From VR (virtual reality), AR (augmented reality), UI (user interface), to the future and beyond, we have compiled a list of some worthwhile reads regarding the field of UX and technology. Whether you are looking to spend this summer nerding out, or simply in dire need of some good summer reading list whilst lounging poolside, we’ve got you covered.
- Whiplash: How to Survive Our Faster Future
Authors: Joi Ito and Jeff Howe
“Our technologies have outpaced our ability, as a society, to understand them. We have to catch up” - Jeff Howe
Technology seems to be developing faster than we can keep up; it feels like we just got the latest model of a smartphone when there are already new versions coming out. How do we navigate a world that is becoming faster, cheaper and smaller and how do these changes impact our society? How will these changes in communication and technology affect the way in which understand and exist within the business sector? Ito and Howe organize case studies as well as leading research from MIT Media Lab to create a series of organizing principles to help you navigate and succeed within our faster future.
- Weapons of Math Destruction: How Big Data Increases Inequality and Threatens Democracy
Author: Cathy O’Neil
All around us, numbers are carefully woven into our day to day lives as we have become used to relying on big data analytics to solve our problems. Data analytics are used for everything now, from which elementary school children should attend to helping political campaigns. It is believed that relying upon mathematical models should ultimately increase fairness since bias is eliminated and everything is judged through the same algorithms. But do they really promote fairness? Could these “Weapons of Math Destruction” actually be reinforcing forms of social discrimination? O’Neil, Ph.D., data scientist as well as the author of the blog ‘mathbabe.org’, explores the dark side of ‘Big Data”
- The Best Interface is No Interface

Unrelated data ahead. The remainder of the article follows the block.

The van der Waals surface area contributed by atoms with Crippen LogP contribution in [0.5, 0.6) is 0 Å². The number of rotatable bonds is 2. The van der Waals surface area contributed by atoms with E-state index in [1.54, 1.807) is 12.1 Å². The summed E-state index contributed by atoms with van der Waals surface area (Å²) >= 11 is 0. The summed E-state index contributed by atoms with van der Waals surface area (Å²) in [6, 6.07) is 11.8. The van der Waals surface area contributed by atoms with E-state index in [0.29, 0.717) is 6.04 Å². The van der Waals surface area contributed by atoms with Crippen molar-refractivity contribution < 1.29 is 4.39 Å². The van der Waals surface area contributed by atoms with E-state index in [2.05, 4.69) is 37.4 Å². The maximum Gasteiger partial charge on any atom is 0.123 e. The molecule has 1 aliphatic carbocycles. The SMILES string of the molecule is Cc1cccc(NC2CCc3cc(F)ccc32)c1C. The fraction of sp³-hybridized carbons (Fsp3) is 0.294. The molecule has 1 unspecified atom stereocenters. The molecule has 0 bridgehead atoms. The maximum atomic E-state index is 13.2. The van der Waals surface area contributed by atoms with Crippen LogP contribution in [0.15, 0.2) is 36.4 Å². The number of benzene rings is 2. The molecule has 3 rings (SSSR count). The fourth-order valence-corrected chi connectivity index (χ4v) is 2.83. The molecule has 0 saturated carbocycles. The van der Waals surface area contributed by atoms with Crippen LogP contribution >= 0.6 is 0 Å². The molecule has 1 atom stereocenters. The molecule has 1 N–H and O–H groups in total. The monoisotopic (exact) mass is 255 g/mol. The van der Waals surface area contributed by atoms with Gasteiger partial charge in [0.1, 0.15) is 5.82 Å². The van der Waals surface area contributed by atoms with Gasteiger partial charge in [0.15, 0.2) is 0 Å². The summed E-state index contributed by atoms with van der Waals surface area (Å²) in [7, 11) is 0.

Author: Golden Krishna
It seems that everywhere we look now we are surrounded by screens. From our mobile devices to our LCD touch screen soda machines, we have created a slight obsession with the digital interface. This addictive distraction distracts users from interacting with the world and those around them. Innovator Golden Krishna highlights our current unhealthy relationship with screens and examines the various ways in which we can move into a technologically advanced world that doesn’t rely solely on digital interfaces. He describes how to move towards creating more meaningful innovations and an ultimately better user experience that doesn’t take away from the users. Thusly, there is not an app for this book.
- The Fourth Transformation
Author: Robert Scople and Shel Israel
From what we can tell, it is pretty clear that Virtual Reality and Augmented Reality are going to have a pretty large impact on our relationship with technology in the future. But just how big? What will our future look like when we no longer rely on things like our mobile devices, but rather a pair of glasses? Robert Scople’s book compiles two years of research and roughly 400 interviews with technologist and business decision makers alike in regards to the ways in which AR and VR are currently being used, and what their future uses will look like.
- The Signals Are Talking: Why Today’s Fringe is Tomorrow’s Mainstream
Author: Amy Webb
“The future is not predetermined, but rather woven together from numerous threads that are themselves being woven in the present”- Amy Webb
How will innovations such as self-driving cars change our world and our lives? What about drones, biohacking, and AI? And what exactly does this all mean for the future? Amy Webb, futurist and founder of the Future Today Institute consultancy, examines just how trends in digital technology will develop and shape the future world we live in. Webb’s book analyzes the various current technological trends and explains how to distinguish a trend that is here to stay or what is merely a passing fad. This distinction is critical because it is the ‘real trends’ that make it mainstream and ultimately have a long term effect - or potential consequence - on our world of tomorrow.